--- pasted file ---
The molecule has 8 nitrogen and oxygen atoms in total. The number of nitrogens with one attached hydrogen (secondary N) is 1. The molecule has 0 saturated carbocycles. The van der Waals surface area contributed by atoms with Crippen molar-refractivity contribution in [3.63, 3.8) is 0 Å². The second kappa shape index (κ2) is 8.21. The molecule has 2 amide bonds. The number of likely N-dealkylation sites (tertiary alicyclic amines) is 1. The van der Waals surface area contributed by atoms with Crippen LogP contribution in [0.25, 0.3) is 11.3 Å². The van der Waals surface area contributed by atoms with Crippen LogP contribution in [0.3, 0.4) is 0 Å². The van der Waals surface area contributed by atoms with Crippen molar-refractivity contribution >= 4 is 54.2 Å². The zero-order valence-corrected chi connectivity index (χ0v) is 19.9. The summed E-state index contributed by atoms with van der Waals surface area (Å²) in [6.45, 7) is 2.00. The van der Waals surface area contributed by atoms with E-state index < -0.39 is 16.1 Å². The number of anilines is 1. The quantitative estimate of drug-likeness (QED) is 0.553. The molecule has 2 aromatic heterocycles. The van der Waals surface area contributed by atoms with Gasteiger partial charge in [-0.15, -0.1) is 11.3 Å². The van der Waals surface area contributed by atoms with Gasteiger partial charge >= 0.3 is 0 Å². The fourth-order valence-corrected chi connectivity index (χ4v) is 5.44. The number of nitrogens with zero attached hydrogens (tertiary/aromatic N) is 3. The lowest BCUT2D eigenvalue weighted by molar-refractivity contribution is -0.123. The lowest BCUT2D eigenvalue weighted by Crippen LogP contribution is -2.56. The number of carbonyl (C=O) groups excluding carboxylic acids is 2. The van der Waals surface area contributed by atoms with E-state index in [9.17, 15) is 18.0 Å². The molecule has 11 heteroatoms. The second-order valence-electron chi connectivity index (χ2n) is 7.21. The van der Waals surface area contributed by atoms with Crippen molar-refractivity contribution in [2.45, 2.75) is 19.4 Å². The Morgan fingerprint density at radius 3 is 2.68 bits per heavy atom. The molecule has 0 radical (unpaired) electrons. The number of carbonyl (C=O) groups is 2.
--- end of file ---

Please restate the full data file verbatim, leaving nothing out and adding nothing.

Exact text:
The molecule has 8 nitrogen and oxygen atoms in total. The number of nitrogens with one attached hydrogen (secondary N) is 1. The molecule has 0 saturated carbocycles. The van der Waals surface area contributed by atoms with Crippen molar-refractivity contribution in [3.63, 3.8) is 0 Å². The second kappa shape index (κ2) is 8.21. The molecule has 2 amide bonds. The number of likely N-dealkylation sites (tertiary alicyclic amines) is 1. The van der Waals surface area contributed by atoms with Crippen LogP contribution in [0.25, 0.3) is 11.3 Å². The van der Waals surface area contributed by atoms with Crippen LogP contribution in [0.3, 0.4) is 0 Å². The van der Waals surface area contributed by atoms with Crippen molar-refractivity contribution >= 4 is 54.2 Å². The zero-order valence-corrected chi connectivity index (χ0v) is 19.9. The summed E-state index contributed by atoms with van der Waals surface area (Å²) in [6.45, 7) is 2.00. The van der Waals surface area contributed by atoms with E-state index < -0.39 is 16.1 Å². The number of anilines is 1. The quantitative estimate of drug-likeness (QED) is 0.553. The molecule has 2 aromatic heterocycles. The van der Waals surface area contributed by atoms with Gasteiger partial charge in [-0.15, -0.1) is 11.3 Å². The van der Waals surface area contributed by atoms with Gasteiger partial charge >= 0.3 is 0 Å². The fourth-order valence-corrected chi connectivity index (χ4v) is 5.44. The number of nitrogens with zero attached hydrogens (tertiary/aromatic N) is 3. The lowest BCUT2D eigenvalue weighted by molar-refractivity contribution is -0.123. The lowest BCUT2D eigenvalue weighted by Crippen LogP contribution is -2.56. The number of carbonyl (C=O) groups excluding carboxylic acids is 2. The van der Waals surface area contributed by atoms with E-state index in [9.17, 15) is 18.0 Å². The molecule has 11 heteroatoms. The second-order valence-electron chi connectivity index (χ2n) is 7.21. The van der Waals surface area contributed by atoms with Crippen molar-refractivity contribution in [2.45, 2.75) is 19.4 Å². The Morgan fingerprint density at radius 3 is 2.68 bits per heavy atom. The molecule has 0 radical (unpaired) electrons. The number of carbonyl (C=O) groups is 2.